Advertising and eLearning: Can You Spot the Similarities?

Advertising and eLearning: Can You Spot the Similarities?

Actually, the similarities between these two exciting fields are amazing, including terminology – one small example, “storyboards”! The challenges are also common – fleeting attention of audience, constraints of space and time, difficulty in measuring their effectiveness…

I have started my career in Marketing and Sales and even taught Advertising Management for a while. Studying the principles and practices of advertising and relating them to the design and development of eLearning programs can be an exhilarating experience.

I think that eLearning professionals can learn a lot from the dynamic and relatively more mature field of Advertising. We all know and experienced the power of advertising!

Actually, advertising aims to change behavior and learning is defined as a permanent change in behavior. The former changes buyers’ behavior and the later changes employee behavior to improve performance (in a corporate setting). Both are a sophisticated form of communication.

I would like to share a traditional model of communication used in advertising. The AIDA model suggests that an advertising campaign should attract Attention, gain Interest, create Desire, and precipitate Action.

Another hierarchy model is particularly interesting because of its close ties with social psychology theory. It includes 6 stages – awareness, knowledge, liking, preference, conviction and purchase. The stages can be divided into 3 components corresponding to a social psychologists concept of an attitude system. The first stage, consisting of awareness and knowledge, is comparable to the cognitive or the knowledge component of attitude. The affective component of an attitude, the like-dislike aspect, is represented by liking and preference levels. The remaining attitude component is the conative component, the action or motivation element, represented by conviction and purchase levels.

If we can study these theories and juxtapose them with what we use in learning, we may come out with some interestingly new approaches.

I will be very interested to read your views. Thank you for reading my blog.

RK Prasad


  • Hi,

    Very interesting, I agree with you. Keep posting and best of luck.



  • Great food for thought. Probably not to the same extent as you, but I also have my foot in both places – learning and marketing. My primary background is learning and advertising is relatively new area of study for me. In learning, we need to add measurement of the action (performance), so to blend the two ideas there needs to be a bit of modification of AIDA – but I like the whole idea.

  • A bold pronouncement and I agree with you 100%!

    The products mostly available today that present e-Learning are little more than video streams of lectures and/or PowerPoint presentations screen-captured and presented with some narration and possibly a little music. Yet digital natives are engaged by “broadcast-like” programming and that includes “advertisements”: CNBC, MTV, MSNBC, and other edu-taining content.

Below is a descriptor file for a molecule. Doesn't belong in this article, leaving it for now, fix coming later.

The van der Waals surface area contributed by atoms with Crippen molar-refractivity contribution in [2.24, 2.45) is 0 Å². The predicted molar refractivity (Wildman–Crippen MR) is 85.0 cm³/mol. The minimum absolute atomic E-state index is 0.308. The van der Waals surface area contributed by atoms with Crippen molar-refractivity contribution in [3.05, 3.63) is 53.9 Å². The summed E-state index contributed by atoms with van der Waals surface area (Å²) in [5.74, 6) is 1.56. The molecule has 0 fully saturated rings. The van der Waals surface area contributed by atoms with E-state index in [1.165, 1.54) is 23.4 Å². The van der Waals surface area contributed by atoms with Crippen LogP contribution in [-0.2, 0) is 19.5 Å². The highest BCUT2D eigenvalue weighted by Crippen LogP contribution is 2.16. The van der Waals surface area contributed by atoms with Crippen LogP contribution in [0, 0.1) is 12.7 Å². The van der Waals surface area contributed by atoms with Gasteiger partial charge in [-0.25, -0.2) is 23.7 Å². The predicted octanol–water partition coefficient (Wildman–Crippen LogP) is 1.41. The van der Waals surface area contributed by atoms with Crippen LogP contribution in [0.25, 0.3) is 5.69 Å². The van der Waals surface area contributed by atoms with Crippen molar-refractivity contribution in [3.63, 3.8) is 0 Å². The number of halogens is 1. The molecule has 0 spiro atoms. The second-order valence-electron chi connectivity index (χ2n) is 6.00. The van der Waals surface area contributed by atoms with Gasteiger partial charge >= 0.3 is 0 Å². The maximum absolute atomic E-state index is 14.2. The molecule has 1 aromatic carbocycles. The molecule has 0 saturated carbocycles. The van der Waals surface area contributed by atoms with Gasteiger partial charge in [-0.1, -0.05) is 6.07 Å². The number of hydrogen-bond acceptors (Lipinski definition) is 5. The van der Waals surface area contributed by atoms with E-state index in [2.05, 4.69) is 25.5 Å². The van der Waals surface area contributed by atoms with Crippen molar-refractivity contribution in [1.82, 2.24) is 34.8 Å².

Certainly, academia per se will resist. They will contend that teaching requires a pedagogy that does not include the features of engagement the likes of which we speak. And business training consumers will follow academia – at least for awhile.

    I, however, agree with you and I anticipate more training and learning materials developers will design, deliver (make available), and measure (the impact of) short bursts of adver-ed once a few pioneers demonstrate its effectiveness.

    Duke University (via i-Tunes U store) has some compelling examples like a “conversational presentation” by Dan Ariely (author of Predictably Irrational) and experimenting with some more edu-taining approaches as well and has published a Henry Jenkins comment that speaks to this topic quite well. ( ).

    Real-time, demand-driven (need) mobi-available learning opportunities WILL provide rich new areas of study leading to new approaches in viable e-Learning products and I am, and will continue to be, in that mix.

    (If approved by my dissertation committee, my topic will be “Web 2.0 – Digital Media & Digital Devices: Enabling Anytime, Anywhere Learning – Made More Effective By Enhancing Engagement of e-Learning”.)

    Thank you for introducing the topic in this discussion!

    Respectfully submitted,

  • Sridhar – Thanks. Any thoughts from your experience?

    Richard – Thank for responding. I do agree with you that advertising models do require to be modified, for sure!

  • MariAn Klein

    Your comparison is right on the spot. In my recent past, while working for a large company in corporate training, I began to see executives really understand that learning = marketing. Another element to this is that both learning and advertising are finite initiatives. Ad campaigns have a shelf-life just like learning. Thanks for your insights.

  • Thanks, MariAn. The similarities are many; so are th eopportunities to learn and apply them.

  • Ivichie – Thank you. May I request you to elucidate why it rubs you the wrong way?

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